“Ugliness, ugliness, ugliness” were the words that David Herbert Lawrence used to describe his upbringing in the coal mining town of Eastwood in the United Kingdom. It is ironic, therefore, that this small community, just eight miles west of Nottingham, should today put its faith in tourist dollars, all to be generated in the name of the native son who yearned for the day that he could escape.
Yet, after the last mine closed in 1985, Eastwood has been banking that visitors would want, as one brochure puts it, “to follow in the footsteps of a literary legend.” Lawrence’s modest birthplace is now a museum where one can learn about working class life in the late-Victorian period; and the headquarters of Barber, Walker and Company, the mining enterprise that employed his father, is now the D.H. Lawrence Heritage Center. In the latter facility, visitors can examine exhibitions in the Rainbow Gallery, named after the author’s 1915 novel “The Rainbow,” or have lunch in the Collier Bistro.
On a day trip from Lincoln with Michael Budd bravely at the wheel, sticking to the left side of the road and circumnavigating a seemingly endless series of roundabouts, we traveled to Eastwood to catch the eleven o’clock guided tour of Lawrence’s birthplace. Those readers familiar with the first of his novels to put him on the literary map, the semi-autobiographical “Sons and Lovers” (1913), will already have all the background that they need to appreciate life at 8A Victoria Street.
This was the first and humblest of the four homes that the family was to inhabit in Eastwood. Like the character of Gertrude Morel in “Sons and Lovers,” Lydia Lawrence was an ambitious woman – her son also described her as “clever, ironical, delicately molded” – who desperately desired to move up in the world and to carve a more comfortable niche for her children. Her husband, Arthur, on the other hand, was perplexed by his wife’s determination to keep their sons out of the mines and their daughters from marrying miners. Her dream eventually trumped his, and all five children climbed the social ladder.
The Lawrences had two sons. Until his untimely death at the age of 23, Lydia doted on her first son Ernest, who had succeeded in becoming a shipping clerk in London; after his demise, she turned most of her attention to David Herbert, nursing him through a life-threatening bout of pneumonia and seeing to it that he was eventually admitted to the University of Nottingham. Arthur Lawrence, it is said, “hated books, hated the sight of anyone reading or writing”; but thanks to his wife’s determination, his surviving son went on to become a teacher and eventually a professional author.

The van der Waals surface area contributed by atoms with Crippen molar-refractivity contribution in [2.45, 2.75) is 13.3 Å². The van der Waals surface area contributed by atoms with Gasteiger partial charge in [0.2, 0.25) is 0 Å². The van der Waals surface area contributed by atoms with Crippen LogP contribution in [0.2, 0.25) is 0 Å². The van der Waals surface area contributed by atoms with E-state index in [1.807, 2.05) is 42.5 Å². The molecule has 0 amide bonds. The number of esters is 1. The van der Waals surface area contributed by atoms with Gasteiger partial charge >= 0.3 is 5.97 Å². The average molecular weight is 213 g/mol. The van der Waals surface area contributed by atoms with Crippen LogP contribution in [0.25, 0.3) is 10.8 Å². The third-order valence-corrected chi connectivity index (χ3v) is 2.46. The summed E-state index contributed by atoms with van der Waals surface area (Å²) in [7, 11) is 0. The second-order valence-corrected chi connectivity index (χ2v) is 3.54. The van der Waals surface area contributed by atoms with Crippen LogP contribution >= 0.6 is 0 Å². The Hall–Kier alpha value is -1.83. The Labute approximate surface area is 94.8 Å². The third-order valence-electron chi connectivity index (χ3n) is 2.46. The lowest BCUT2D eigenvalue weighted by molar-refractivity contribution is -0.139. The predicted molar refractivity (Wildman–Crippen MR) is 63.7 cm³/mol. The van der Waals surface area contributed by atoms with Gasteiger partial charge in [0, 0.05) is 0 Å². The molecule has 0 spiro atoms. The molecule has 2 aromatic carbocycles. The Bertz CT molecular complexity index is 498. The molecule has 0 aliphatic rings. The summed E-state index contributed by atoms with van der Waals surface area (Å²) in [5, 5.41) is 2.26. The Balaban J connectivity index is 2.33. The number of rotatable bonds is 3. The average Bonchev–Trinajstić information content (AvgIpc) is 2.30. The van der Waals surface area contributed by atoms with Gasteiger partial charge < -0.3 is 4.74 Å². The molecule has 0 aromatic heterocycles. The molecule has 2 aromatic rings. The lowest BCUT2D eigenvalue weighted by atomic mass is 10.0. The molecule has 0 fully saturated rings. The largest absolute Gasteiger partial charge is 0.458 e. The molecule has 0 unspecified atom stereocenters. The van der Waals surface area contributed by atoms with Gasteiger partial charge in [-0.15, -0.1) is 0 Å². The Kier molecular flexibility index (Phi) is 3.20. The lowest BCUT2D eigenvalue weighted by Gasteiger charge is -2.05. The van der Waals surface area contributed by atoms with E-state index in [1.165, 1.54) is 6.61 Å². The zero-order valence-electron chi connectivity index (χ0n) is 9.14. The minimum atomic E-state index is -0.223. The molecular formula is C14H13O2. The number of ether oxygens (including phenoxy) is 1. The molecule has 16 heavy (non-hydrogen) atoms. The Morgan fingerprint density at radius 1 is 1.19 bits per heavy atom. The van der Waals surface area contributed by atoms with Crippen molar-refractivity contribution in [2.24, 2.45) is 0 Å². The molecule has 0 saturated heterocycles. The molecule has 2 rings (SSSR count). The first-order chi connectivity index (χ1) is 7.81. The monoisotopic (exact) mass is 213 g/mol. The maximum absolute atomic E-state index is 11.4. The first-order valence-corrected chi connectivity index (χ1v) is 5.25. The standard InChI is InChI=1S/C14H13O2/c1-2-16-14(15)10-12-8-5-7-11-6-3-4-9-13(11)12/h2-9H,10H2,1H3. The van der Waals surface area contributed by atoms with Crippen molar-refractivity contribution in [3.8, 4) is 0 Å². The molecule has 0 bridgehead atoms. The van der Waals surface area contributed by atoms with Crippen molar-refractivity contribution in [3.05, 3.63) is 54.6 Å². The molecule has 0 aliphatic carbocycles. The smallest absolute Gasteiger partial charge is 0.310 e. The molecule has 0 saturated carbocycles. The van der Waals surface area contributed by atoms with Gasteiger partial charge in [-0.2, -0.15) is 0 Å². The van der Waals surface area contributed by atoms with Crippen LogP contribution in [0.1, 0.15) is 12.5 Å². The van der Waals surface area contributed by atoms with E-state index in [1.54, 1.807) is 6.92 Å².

On the corner of the block, the birthplace is largely undistinguishable from all of the other flat-fronted, red-brick dwellings that, row upon row, meet the eye in all four directions. Visitors first pass through a couple of rooms devoted to Lawrence memorabilia – an imitation leather traveling trunk, a pen holder Lawrence himself molded from coal, and several of the author’s early attempts at landscape painting – until a local guide escorts them into the house proper, staged as it might have been when the Lawrence family was in residence.
Beyond its associations with one of the twentieth-century’s most important writers, the house museum reflects the common experience of working class people in the late-Victorian Period. The house has the traditional “two up, two down” floor plan with the living room and kitchen on the first floor and two bedrooms on the second.
The first room visitors enter is on the second floor: the parents’ bedroom. As an infant, Lawrence probably would have slept in the bureau’s bottom drawer, removed and placed before the fire. Eventually, however, he joined his brother in the unfinished attic, which served as storage space and sleeping quarters for the two boys. His three sisters shared a room across the landing from their parents.
The first floor boasts the tiny parlor. Mrs. Lawrence sold handmade linen and baby clothes that she displayed in the single window that faced the street. Behind that room are the kitchen and a small yard with a communal wash house shared by four families. Monday was laundry day in the neighborhood.
Lawrence helped his mother in the cramped kitchen. He could cook and bake, which was unusual given the strict gender expectations of that time period. Our guide said that these skills came in handy when Lawrence eloped in 1912 with Frieda von Richtofen, with whom he shared his life until his death in 1930. Because of her noble birth – she was a relative of the notorious “Red Baron” of World War I – Frieda did not know her way around a stove.
Frail and prone to illness, the young D.H. Lawrence was bullied at school and heckled by the rough miners – he especially dreaded Fridays when he had to walk to the company office to collect his father’s wages. He derived inspiration from his mother, whose death, like that of the character Gertrude in “Sons and Lovers,” proved a major turning point in his life.
When she died of cancer in 1910, he lost his biggest support up to that period in his life; ironically, however, that loss forced him out into the larger world, from Eastwood to London, and eventually abroad. In their lives together, he and Frieda led a largely nomadic existence.
As with all iconic literary figures, there is more than one place that claims some connection to Lawrence: Taos, New Mexico – his ashes are interred in a chapel that Frieda commissioned just outside of town – as well as Gargnano, Italy and Thirroul, Australia. The former coal mining community of Eastwood is not alone in its desire to reap the rewards of literary tourism.
A recipient of the prestigious Carolina Trustee Professorship, Dr. Tom Mack holds the G.L. Toole Chair at the USC Aiken.